1. This site uses cookies. By continuing to use this site, you are agreeing to our use of cookies. Learn More.

Hunting rabbits: Shooters to visit airport this week

Discussion in 'General Gun Discussions' started by 2dogs, Jul 11, 2003.

  1. 2dogs

    2dogs Participating Member

    Dec 25, 2002
    the city
    sharpshooters from the U.S. Department of Agriculture

    Wow, the Dept of Agriculture has their own sharpshooters!?:what:



    Hunting rabbits: Shooters to visit MIA this week

    This week, sharpshooters from the U.S. Department of Agriculture are scheduled to make a much-anticipated visit to the grounds of Miami International Airport.

    Their mission: to shoot the dozen or so remaining black-tailed jack rabbits that airport officials say continue to threaten aircraft safety.

    It means the death penalty for the airport's hare population, which only six weeks ago received a reprieve from a county manager who has since resigned.

    The Federal Aviation Administration has ordered the airport to get rid of the jack rabbits one way or another. The hares attract turkey vultures, which can wind up hitting windshields or getting sucked into airplane engines.

    The airport signed up the USDA to shoot the jack rabbits in February, but after complaints from animal lovers, MIA officials gave volunteers until the end of May to trap the hares and fly them to a ranch in Texas.

    When that deadline neared, then-County Manager Steve Shiver announced he was giving the hare removers another month.

    After that, Shiver said, the rabbits would not be killed.

    The county would set up a hot line and send out trappers on a hare-by-hare basis.

    In little more than two months, chief rabbit trapper Todd Hardwick says he has captured more than 315 hares.

    But Shiver is gone now, and with him apparently any likelihood of the county's giving trappers more time.

    Shiver's replacement, George Burgess, said through his communications office Tuesday that he would let county Aviation Director Angela Gittens deal with the rabbit ordeal.

    ''We need to bring this process to a close,'' airport spokesman Marc Henderson said. He said the USDA would send in the shooters this week but did not say which day.

    Broward County dermatologist Steven Rosen, who paid for the trapping and flights to Texas, said Tuesday that he has hired an attorney and is trying to get an injunction to stop the shooting.

    Henderson said it was simply a matter of safety: ``A dozen rabbits, that's what Todd estimated. But rabbits do unfortunately breed. We had a red-tailed hawk swoop down and maul a rabbit at the airport two weeks ago. We still have a safety concern.''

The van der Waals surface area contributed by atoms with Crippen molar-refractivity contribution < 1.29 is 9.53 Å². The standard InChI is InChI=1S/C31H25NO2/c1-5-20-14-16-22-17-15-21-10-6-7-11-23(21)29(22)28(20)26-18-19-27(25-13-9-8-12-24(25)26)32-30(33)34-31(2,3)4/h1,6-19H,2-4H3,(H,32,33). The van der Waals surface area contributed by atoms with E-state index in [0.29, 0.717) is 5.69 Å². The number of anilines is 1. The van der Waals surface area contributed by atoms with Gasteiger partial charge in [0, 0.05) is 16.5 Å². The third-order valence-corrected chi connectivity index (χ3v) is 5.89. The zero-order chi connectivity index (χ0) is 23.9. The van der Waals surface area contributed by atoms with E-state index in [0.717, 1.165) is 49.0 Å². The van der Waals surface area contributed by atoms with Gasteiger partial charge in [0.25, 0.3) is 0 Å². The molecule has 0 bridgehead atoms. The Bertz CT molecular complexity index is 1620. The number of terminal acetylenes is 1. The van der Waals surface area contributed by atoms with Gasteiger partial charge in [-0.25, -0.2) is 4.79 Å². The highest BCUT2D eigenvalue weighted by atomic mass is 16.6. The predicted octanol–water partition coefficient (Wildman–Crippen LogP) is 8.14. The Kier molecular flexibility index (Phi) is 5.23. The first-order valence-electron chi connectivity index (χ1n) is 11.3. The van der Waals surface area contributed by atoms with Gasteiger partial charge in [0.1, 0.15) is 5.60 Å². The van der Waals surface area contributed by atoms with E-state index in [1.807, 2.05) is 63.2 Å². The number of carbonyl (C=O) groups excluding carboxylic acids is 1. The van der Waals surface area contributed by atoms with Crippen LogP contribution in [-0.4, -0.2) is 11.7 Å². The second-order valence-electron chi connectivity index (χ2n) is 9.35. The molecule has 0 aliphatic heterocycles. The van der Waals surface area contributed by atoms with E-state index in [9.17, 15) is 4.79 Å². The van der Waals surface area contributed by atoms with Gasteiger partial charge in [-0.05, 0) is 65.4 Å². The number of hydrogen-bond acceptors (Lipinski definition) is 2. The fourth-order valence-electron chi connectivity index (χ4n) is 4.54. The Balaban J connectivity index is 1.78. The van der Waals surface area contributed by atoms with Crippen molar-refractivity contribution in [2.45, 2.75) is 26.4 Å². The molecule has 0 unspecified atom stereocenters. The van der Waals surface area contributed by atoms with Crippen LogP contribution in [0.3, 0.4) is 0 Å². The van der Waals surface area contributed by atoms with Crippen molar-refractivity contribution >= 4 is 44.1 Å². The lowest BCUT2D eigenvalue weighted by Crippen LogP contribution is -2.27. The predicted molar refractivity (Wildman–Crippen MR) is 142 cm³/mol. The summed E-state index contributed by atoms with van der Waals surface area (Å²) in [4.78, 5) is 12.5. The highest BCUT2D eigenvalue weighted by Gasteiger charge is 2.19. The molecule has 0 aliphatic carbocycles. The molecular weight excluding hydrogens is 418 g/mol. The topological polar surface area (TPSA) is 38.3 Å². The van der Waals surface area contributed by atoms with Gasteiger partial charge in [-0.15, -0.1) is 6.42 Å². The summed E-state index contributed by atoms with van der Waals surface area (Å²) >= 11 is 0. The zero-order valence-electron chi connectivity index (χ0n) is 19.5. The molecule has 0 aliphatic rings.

2. Kharn

    Kharn Senior Member

    Dec 24, 2002
    Broward County, why am I not surprised?

  3. TarpleyG

    TarpleyG Senior Member

    Dec 28, 2002
    North Carolina
    Hey, I resemble that remark!

    As much as I hate the idea of ruthlessly murdering a bunch of rabbits, they are pests and pests sometimes must be dealt with. Hell, they saved most of them. What's a few dozen dead?

  4. DrPsycho

    DrPsycho New Member

    May 8, 2003
    I find it kinda ironic that a dermatologist would choose to save these hares. Since most cosmetics/skin lotion things ARE tested on animals (as required by law before sale for human use).
  5. Cosmoline

    Cosmoline Senior Elder

    Dec 29, 2002
    Los Anchorage
    I just got a mental picture of a bunch of SWATish Ninja types in a sniper nest, getting the order over the headset to "take the shot, repeat, you are authorized to TAKE THE SHOT!"
  6. Sunray

    Sunray Elder

    May 17, 2003
    London, Ont.
    Cosmoline, not me. My first thought was what do you hunt with a hunting rabbit? I'm surprised there isn't a lot of whining about the increased numbers of coyotes around that airport. Never mind the raptors. Turkey vultures are scavengers are they not?
    Up here at the Toronto Airport, the problem is deer wandering around the nice lush grass growing beside the runways. Seems to me the bozos runnning the airport even planted alfalfa or soy beans. Then wondered why they get hordes of big deer. There's an extensive fairly isolated ravine that runs right next to the airport. The deer live in there and come out for meals. No hunt allowed either. The local mayor thinks she has a say.
  7. Kestryll

    Kestryll member

    Dec 27, 2002
    People's Republik of **********
    sssssssssssssssss..the produce aisle is secure...I say again produce aisle is secure, proceeding to the meat aisle, will rendezvous at checkpoint 'lambchop' repeat 'lambchop'.....ssssssssssss

  8. 280PLUS

    280PLUS Senior Member

    Feb 14, 2003
    wascally wabbits,,,

    ooooooooooo,,,wait till i get my hands on 'em,,,

  9. Mannlicher

    Mannlicher Senior Member

    Dec 24, 2002
    North Central Florida and Miami Florida
    A perspective, if I may, from a Miami resident.

    This has been an issue for years. Some time back, they killed a lot of them, and the anti everything folks got it stopped. Now they want to clean the rest of the rabbits out.

    The bunnies are not local rabbits, but western ones. God knows how they got here, but the story is that some escaped from a shipment years ago.

    The problem with them, is that planes run over them, buzzards gather for the free meal, and cause an ingestion danger for jets. Simple as that. I hope they kill them all, because I live next to the darn airport, and don't want a damaged plane to land on my house. :uhoh:

Share This Page